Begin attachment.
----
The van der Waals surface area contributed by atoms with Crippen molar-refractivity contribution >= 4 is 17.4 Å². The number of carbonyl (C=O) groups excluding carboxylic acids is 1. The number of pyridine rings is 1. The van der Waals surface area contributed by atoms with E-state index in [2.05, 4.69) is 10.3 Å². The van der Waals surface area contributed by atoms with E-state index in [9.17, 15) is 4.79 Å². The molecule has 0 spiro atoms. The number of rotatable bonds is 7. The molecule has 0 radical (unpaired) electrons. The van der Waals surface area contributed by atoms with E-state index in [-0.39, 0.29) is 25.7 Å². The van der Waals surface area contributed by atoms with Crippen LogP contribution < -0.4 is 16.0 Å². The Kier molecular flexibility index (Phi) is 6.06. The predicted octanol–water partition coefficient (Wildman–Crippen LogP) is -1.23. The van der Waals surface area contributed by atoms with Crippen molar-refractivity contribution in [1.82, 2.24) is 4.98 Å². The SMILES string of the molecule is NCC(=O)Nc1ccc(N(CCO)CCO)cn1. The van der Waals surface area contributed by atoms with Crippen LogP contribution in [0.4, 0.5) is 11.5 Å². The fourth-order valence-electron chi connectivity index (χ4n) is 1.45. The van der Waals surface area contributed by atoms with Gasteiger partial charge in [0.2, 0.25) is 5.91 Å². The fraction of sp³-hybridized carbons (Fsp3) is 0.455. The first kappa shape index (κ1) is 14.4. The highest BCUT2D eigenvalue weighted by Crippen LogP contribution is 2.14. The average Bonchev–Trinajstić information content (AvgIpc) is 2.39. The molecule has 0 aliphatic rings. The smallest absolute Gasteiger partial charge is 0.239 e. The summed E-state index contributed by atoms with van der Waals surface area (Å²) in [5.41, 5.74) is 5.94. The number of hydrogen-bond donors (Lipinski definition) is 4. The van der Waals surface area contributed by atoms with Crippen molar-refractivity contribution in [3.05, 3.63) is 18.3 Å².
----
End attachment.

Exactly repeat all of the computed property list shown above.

The van der Waals surface area contributed by atoms with Crippen molar-refractivity contribution >= 4 is 17.4 Å². The number of carbonyl (C=O) groups excluding carboxylic acids is 1. The number of pyridine rings is 1. The van der Waals surface area contributed by atoms with E-state index in [2.05, 4.69) is 10.3 Å². The van der Waals surface area contributed by atoms with E-state index in [9.17, 15) is 4.79 Å². The molecule has 0 spiro atoms. The number of rotatable bonds is 7. The molecule has 0 radical (unpaired) electrons. The van der Waals surface area contributed by atoms with E-state index in [-0.39, 0.29) is 25.7 Å². The van der Waals surface area contributed by atoms with Crippen LogP contribution < -0.4 is 16.0 Å². The Kier molecular flexibility index (Phi) is 6.06. The predicted octanol–water partition coefficient (Wildman–Crippen LogP) is -1.23. The van der Waals surface area contributed by atoms with Crippen molar-refractivity contribution in [1.82, 2.24) is 4.98 Å². The SMILES string of the molecule is NCC(=O)Nc1ccc(N(CCO)CCO)cn1. The van der Waals surface area contributed by atoms with Crippen LogP contribution in [0.4, 0.5) is 11.5 Å². The fourth-order valence-electron chi connectivity index (χ4n) is 1.45. The van der Waals surface area contributed by atoms with Gasteiger partial charge in [0.2, 0.25) is 5.91 Å². The fraction of sp³-hybridized carbons (Fsp3) is 0.455. The first kappa shape index (κ1) is 14.4. The highest BCUT2D eigenvalue weighted by Crippen LogP contribution is 2.14. The average Bonchev–Trinajstić information content (AvgIpc) is 2.39. The molecule has 0 aliphatic rings. The smallest absolute Gasteiger partial charge is 0.239 e. The summed E-state index contributed by atoms with van der Waals surface area (Å²) in [5.41, 5.74) is 5.94. The number of hydrogen-bond donors (Lipinski definition) is 4. The van der Waals surface area contributed by atoms with Crippen molar-refractivity contribution in [3.05, 3.63) is 18.3 Å².